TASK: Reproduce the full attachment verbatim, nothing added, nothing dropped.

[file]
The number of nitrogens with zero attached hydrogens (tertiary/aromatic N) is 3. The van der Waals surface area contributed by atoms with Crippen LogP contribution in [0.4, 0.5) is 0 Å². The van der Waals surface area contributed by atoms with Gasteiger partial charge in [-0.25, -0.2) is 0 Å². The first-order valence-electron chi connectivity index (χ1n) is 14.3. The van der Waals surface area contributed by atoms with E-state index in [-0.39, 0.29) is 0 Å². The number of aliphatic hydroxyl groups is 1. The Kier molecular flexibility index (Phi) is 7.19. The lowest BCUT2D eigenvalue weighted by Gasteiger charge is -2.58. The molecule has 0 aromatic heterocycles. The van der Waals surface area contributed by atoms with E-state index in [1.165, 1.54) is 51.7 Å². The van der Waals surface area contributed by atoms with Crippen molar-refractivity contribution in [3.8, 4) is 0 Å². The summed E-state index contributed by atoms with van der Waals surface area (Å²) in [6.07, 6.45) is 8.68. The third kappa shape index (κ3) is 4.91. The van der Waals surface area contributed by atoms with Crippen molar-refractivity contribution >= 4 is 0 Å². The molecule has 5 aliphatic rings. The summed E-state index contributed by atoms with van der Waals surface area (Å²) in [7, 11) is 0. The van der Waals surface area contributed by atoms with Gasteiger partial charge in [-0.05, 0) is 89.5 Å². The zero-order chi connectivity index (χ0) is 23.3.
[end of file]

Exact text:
The number of nitrogens with zero attached hydrogens (tertiary/aromatic N) is 3. The van der Waals surface area contributed by atoms with Crippen LogP contribution in [0.4, 0.5) is 0 Å². The van der Waals surface area contributed by atoms with Gasteiger partial charge in [-0.25, -0.2) is 0 Å². The first-order valence-electron chi connectivity index (χ1n) is 14.3. The van der Waals surface area contributed by atoms with E-state index in [-0.39, 0.29) is 0 Å². The number of aliphatic hydroxyl groups is 1. The Kier molecular flexibility index (Phi) is 7.19. The lowest BCUT2D eigenvalue weighted by Gasteiger charge is -2.58. The molecule has 0 aromatic heterocycles. The van der Waals surface area contributed by atoms with E-state index in [1.165, 1.54) is 51.7 Å². The van der Waals surface area contributed by atoms with Crippen molar-refractivity contribution in [3.8, 4) is 0 Å². The summed E-state index contributed by atoms with van der Waals surface area (Å²) in [6.07, 6.45) is 8.68. The third kappa shape index (κ3) is 4.91. The van der Waals surface area contributed by atoms with Crippen molar-refractivity contribution >= 4 is 0 Å². The molecule has 5 aliphatic rings. The summed E-state index contributed by atoms with van der Waals surface area (Å²) in [7, 11) is 0. The van der Waals surface area contributed by atoms with Gasteiger partial charge in [-0.05, 0) is 89.5 Å². The zero-order chi connectivity index (χ0) is 23.3.